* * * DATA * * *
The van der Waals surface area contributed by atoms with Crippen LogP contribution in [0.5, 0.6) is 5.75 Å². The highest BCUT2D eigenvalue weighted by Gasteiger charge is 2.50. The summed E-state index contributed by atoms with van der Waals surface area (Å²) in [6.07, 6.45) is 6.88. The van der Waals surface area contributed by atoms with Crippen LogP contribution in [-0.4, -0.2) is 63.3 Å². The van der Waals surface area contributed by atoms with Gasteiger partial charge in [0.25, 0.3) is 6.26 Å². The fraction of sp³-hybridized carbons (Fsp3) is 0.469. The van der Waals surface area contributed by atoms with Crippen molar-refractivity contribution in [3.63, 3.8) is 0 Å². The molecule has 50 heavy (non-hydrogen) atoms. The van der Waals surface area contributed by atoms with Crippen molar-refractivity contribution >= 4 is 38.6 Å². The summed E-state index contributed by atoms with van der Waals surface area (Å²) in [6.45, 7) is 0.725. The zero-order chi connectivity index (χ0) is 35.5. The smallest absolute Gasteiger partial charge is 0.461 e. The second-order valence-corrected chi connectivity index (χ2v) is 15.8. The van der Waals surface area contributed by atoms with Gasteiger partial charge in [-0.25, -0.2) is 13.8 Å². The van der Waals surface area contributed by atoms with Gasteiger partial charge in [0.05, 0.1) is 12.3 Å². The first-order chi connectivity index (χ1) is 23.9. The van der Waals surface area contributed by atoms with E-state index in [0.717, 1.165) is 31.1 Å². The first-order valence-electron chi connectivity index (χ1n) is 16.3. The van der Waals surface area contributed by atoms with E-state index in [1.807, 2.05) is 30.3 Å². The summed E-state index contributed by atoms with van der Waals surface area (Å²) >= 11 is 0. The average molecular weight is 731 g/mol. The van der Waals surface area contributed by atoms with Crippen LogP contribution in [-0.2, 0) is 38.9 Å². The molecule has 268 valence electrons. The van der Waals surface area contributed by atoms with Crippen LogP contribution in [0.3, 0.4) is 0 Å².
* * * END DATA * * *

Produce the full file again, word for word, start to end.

The van der Waals surface area contributed by atoms with Crippen LogP contribution in [0.5, 0.6) is 5.75 Å². The highest BCUT2D eigenvalue weighted by Gasteiger charge is 2.50. The summed E-state index contributed by atoms with van der Waals surface area (Å²) in [6.07, 6.45) is 6.88. The van der Waals surface area contributed by atoms with Crippen LogP contribution in [-0.4, -0.2) is 63.3 Å². The van der Waals surface area contributed by atoms with Gasteiger partial charge in [0.25, 0.3) is 6.26 Å². The fraction of sp³-hybridized carbons (Fsp3) is 0.469. The van der Waals surface area contributed by atoms with Crippen molar-refractivity contribution in [3.63, 3.8) is 0 Å². The molecule has 50 heavy (non-hydrogen) atoms. The van der Waals surface area contributed by atoms with Crippen molar-refractivity contribution >= 4 is 38.6 Å². The summed E-state index contributed by atoms with van der Waals surface area (Å²) in [6.45, 7) is 0.725. The zero-order chi connectivity index (χ0) is 35.5. The smallest absolute Gasteiger partial charge is 0.461 e. The second-order valence-corrected chi connectivity index (χ2v) is 15.8. The van der Waals surface area contributed by atoms with Gasteiger partial charge in [-0.25, -0.2) is 13.8 Å². The van der Waals surface area contributed by atoms with Gasteiger partial charge in [0.05, 0.1) is 12.3 Å². The first-order chi connectivity index (χ1) is 23.9. The van der Waals surface area contributed by atoms with E-state index in [0.717, 1.165) is 31.1 Å². The first-order valence-electron chi connectivity index (χ1n) is 16.3. The van der Waals surface area contributed by atoms with E-state index in [1.807, 2.05) is 30.3 Å². The summed E-state index contributed by atoms with van der Waals surface area (Å²) >= 11 is 0. The average molecular weight is 731 g/mol. The van der Waals surface area contributed by atoms with Crippen LogP contribution in [-0.2, 0) is 38.9 Å². The molecule has 268 valence electrons. The van der Waals surface area contributed by atoms with Crippen LogP contribution in [0.3, 0.4) is 0 Å².